If we look at the result, which we will vote on tomorrow, then we can, without a doubt, congratulate our rapporteur, Mr Grosch. From several hundred amendments, he succeeded in producing a sound, coherent and comprehensible result that places the main focus as regards transport of the future on safety, environmental protection, energy and technology. I expressly welcome the fact that such important issues as the social, health and labour law-related conditions of the employees have been suitably mentioned here. This is particularly important in view of the threat of a shortage of workers in the transport sector, which is something we must actively do something about if we want to prevent bottlenecks for well-trained workers in the future.

There is a further opening up of cabotage in road transport only on condition that social dumping and unfair conditions are prevented. I also welcome the fact that improving road safety is considered an important aspect here. The safety of our roads is a subject that we need to concern ourselves with more in the future, too.

There are other aspects that I view in a more critical light. Thus, I would have liked there to have been a statement regarding modal shift in order to shift more traffic from the roads to the railways and waterways. For this reason, I think the discussion regarding gigaliners is not the best solution for increased sustainability. Equally worthy of criticism is the further liberalisation of the railway sector, and we ought to wait and give the matter further consideration before opening up national passenger transport. We still have to carry out some technical harmonisation in this area and to establish fair competition conditions.

However, as I said, I hope that this report, which expresses the expectations of Parliament, will not remain a pious wish-list, but that we will achieve our goal by 2020 and our proposals will have been put into practice.

 
  
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  Gilles Pargneaux (S&D).(FR) Mr President, Commissioner, I should firstly like to thank the rapporteur, Mr Grosch, for the consensus-based approach he took in drafting this resolution. I would also like to pay tribute to Ms Sehnalová, who did not wish to see the liberalisation of port services included in this text.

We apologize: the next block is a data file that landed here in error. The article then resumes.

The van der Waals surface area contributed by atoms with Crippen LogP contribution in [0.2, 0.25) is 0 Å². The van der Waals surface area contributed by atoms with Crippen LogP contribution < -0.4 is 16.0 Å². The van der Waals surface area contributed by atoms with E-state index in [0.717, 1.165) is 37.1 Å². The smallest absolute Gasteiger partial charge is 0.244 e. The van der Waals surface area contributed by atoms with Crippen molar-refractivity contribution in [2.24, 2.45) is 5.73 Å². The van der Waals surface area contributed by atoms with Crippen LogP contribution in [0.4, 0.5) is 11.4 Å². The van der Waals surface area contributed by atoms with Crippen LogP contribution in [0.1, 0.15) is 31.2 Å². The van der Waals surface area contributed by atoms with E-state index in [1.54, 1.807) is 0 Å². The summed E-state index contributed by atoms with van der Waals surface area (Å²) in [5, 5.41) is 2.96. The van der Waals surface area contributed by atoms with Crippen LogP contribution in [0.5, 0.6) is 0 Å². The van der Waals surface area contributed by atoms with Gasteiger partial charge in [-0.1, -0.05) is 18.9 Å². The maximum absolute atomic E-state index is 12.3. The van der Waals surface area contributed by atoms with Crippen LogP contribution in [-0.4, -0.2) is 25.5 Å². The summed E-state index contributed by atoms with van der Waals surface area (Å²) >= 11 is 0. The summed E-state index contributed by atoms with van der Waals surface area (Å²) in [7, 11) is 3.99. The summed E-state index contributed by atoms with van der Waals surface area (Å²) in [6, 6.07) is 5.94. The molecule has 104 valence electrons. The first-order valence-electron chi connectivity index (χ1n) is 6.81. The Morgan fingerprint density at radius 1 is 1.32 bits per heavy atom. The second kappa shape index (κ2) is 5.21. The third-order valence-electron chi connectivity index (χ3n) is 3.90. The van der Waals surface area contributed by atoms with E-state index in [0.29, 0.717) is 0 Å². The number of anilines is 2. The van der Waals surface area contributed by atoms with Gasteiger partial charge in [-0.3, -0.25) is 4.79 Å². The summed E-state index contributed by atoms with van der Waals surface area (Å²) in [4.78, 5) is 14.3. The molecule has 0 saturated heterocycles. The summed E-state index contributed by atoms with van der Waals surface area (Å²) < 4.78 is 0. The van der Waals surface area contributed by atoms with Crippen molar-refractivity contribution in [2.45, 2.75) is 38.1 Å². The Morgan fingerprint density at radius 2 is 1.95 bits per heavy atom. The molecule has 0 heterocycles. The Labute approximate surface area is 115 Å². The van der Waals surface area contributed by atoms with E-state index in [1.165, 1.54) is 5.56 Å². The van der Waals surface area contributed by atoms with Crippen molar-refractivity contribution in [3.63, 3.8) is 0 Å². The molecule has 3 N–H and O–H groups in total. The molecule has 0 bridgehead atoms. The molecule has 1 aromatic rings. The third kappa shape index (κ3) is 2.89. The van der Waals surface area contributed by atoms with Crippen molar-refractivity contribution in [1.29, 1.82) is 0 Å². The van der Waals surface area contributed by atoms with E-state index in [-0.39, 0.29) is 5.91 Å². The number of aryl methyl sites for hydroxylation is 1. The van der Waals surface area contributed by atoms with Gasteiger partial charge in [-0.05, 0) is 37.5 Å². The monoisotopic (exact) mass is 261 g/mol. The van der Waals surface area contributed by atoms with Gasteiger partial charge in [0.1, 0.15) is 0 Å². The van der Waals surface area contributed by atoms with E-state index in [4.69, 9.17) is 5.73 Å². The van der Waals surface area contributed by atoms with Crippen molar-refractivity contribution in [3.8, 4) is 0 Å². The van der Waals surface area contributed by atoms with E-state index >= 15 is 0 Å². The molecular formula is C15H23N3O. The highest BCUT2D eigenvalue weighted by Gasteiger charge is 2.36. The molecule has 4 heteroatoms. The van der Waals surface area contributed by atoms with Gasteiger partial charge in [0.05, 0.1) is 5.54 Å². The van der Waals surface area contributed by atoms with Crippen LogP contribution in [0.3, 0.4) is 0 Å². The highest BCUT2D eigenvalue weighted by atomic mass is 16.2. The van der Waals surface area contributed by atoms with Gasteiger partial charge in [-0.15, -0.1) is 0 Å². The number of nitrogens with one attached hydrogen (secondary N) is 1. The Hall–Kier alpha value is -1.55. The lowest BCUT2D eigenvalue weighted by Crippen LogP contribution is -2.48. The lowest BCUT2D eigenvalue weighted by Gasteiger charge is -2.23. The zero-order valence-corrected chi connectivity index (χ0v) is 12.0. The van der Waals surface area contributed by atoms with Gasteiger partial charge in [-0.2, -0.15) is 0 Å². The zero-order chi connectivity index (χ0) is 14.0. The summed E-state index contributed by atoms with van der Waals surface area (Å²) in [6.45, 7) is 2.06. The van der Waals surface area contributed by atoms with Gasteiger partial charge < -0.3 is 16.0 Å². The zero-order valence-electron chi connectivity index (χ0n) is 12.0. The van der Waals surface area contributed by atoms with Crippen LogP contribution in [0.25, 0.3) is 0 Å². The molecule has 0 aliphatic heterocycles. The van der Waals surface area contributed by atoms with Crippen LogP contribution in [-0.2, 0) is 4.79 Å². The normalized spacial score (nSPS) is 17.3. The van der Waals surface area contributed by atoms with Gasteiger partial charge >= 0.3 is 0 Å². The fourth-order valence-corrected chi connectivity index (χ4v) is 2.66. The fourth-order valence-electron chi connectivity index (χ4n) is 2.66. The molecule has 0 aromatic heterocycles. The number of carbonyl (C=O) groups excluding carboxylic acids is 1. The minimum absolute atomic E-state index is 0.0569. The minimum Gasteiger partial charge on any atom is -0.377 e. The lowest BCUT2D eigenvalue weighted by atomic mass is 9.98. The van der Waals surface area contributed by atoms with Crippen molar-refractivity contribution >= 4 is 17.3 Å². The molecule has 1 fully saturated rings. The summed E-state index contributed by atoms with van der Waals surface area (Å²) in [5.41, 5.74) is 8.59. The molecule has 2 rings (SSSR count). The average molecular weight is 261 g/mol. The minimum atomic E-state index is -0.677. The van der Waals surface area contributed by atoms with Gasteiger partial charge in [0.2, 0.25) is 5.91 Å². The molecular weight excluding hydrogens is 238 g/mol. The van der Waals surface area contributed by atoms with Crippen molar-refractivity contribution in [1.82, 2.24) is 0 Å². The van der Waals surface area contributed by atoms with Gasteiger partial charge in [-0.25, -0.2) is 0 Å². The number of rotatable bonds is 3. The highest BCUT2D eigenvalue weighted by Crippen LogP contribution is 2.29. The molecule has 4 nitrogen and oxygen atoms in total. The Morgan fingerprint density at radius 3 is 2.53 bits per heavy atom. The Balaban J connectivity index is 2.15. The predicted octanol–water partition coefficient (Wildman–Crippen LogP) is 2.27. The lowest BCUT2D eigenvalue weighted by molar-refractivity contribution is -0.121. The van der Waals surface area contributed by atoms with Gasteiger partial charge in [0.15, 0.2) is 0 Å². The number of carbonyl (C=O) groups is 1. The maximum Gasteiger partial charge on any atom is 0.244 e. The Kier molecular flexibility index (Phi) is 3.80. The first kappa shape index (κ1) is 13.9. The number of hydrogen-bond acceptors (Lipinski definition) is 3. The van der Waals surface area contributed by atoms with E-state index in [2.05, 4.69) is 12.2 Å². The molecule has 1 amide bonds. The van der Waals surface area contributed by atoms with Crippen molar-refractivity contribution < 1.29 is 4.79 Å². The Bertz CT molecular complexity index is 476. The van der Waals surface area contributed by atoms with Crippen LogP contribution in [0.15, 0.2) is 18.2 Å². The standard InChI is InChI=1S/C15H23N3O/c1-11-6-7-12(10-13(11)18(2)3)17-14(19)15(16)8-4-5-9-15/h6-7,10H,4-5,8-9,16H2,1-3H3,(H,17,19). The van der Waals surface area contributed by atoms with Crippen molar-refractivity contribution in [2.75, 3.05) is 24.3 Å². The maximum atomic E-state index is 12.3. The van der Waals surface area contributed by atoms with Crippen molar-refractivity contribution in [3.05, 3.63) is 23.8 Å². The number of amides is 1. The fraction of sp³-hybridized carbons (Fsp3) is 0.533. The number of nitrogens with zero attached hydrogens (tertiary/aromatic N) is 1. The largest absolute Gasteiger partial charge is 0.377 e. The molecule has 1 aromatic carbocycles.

Commissioner, may I remind you during the minute I have left – for I was not entirely satisfied with your opening comments in this debate, and I shall explain why in a moment – just how many changes have been recorded since the White Paper on transport was adopted in 2001. Despite all the efforts made, however, it has to be said that transport is still not sustainable 10 years later.

I therefore believe that your proposal of 28 March 2011 does not go far enough in making concrete proposals. During the debate, in view of the road map we shall be adopting tomorrow, I would like you to go further with specific proposals on, for example, reducing CO2 emissions by 20% for road transport and on extending the ‘polluter pays’ principle to all forms of transport.

Recently, you said that Member States should, by 2050, be able to draw on EUR 1 500 billion. How are you planning to propose very short-term legislative measures, between now and 2020, in order to be able to respond to our road map? And how are you going to manage to make that funding available to Member States?

 
  
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  Jacqueline Foster (ECR). – Mr President, a thriving and sustainable transport sector is hugely important to the UK and Europe as a whole, but having the right transport policy is essential to ensure competitiveness, future economic growth and much needed jobs across the EU.